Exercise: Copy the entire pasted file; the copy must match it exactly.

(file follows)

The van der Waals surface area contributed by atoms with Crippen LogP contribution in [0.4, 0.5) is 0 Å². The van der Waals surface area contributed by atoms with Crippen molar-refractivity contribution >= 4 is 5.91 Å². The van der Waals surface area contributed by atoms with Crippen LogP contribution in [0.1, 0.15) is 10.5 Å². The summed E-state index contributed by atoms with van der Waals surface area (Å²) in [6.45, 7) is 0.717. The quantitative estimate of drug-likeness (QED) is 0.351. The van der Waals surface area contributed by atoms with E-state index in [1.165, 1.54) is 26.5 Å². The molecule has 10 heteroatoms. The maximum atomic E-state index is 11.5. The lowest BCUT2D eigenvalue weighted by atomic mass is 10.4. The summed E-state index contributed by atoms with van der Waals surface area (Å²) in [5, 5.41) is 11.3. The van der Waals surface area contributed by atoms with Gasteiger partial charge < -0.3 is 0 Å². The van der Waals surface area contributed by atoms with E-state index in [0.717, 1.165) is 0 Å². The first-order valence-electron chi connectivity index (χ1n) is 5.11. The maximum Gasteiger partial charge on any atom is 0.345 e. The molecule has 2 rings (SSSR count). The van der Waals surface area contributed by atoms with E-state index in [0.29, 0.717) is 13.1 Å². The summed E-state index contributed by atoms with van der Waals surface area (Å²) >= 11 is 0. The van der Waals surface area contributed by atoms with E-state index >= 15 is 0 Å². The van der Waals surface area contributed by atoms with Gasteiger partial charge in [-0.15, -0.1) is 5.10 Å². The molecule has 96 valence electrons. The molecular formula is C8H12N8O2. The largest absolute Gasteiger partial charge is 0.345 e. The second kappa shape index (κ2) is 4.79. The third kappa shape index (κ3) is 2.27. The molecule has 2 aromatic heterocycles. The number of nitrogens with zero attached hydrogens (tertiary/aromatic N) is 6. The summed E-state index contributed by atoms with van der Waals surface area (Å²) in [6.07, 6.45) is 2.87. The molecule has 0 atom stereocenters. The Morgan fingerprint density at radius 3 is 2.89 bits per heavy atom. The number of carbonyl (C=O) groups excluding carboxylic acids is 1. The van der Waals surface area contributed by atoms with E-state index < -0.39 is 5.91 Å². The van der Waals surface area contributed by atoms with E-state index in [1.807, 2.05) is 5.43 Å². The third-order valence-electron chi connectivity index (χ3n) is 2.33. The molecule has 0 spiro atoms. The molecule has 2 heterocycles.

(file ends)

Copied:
The van der Waals surface area contributed by atoms with Crippen LogP contribution in [0.4, 0.5) is 0 Å². The van der Waals surface area contributed by atoms with Crippen molar-refractivity contribution >= 4 is 5.91 Å². The van der Waals surface area contributed by atoms with Crippen LogP contribution in [0.1, 0.15) is 10.5 Å². The summed E-state index contributed by atoms with van der Waals surface area (Å²) in [6.45, 7) is 0.717. The quantitative estimate of drug-likeness (QED) is 0.351. The van der Waals surface area contributed by atoms with E-state index in [1.165, 1.54) is 26.5 Å². The molecule has 10 heteroatoms. The maximum atomic E-state index is 11.5. The lowest BCUT2D eigenvalue weighted by atomic mass is 10.4. The summed E-state index contributed by atoms with van der Waals surface area (Å²) in [5, 5.41) is 11.3. The van der Waals surface area contributed by atoms with Gasteiger partial charge < -0.3 is 0 Å². The van der Waals surface area contributed by atoms with E-state index in [0.717, 1.165) is 0 Å². The first-order valence-electron chi connectivity index (χ1n) is 5.11. The maximum Gasteiger partial charge on any atom is 0.345 e. The molecule has 2 rings (SSSR count). The van der Waals surface area contributed by atoms with E-state index in [0.29, 0.717) is 13.1 Å². The summed E-state index contributed by atoms with van der Waals surface area (Å²) >= 11 is 0. The van der Waals surface area contributed by atoms with E-state index >= 15 is 0 Å². The van der Waals surface area contributed by atoms with Gasteiger partial charge in [-0.15, -0.1) is 5.10 Å². The molecule has 96 valence electrons. The molecular formula is C8H12N8O2. The largest absolute Gasteiger partial charge is 0.345 e. The second kappa shape index (κ2) is 4.79. The third kappa shape index (κ3) is 2.27. The molecule has 2 aromatic heterocycles. The number of nitrogens with zero attached hydrogens (tertiary/aromatic N) is 6. The summed E-state index contributed by atoms with van der Waals surface area (Å²) in [6.07, 6.45) is 2.87. The molecule has 0 atom stereocenters. The Morgan fingerprint density at radius 3 is 2.89 bits per heavy atom. The number of carbonyl (C=O) groups excluding carboxylic acids is 1. The van der Waals surface area contributed by atoms with E-state index < -0.39 is 5.91 Å². The van der Waals surface area contributed by atoms with E-state index in [1.807, 2.05) is 5.43 Å². The third-order valence-electron chi connectivity index (χ3n) is 2.33. The molecule has 0 spiro atoms. The molecule has 2 heterocycles.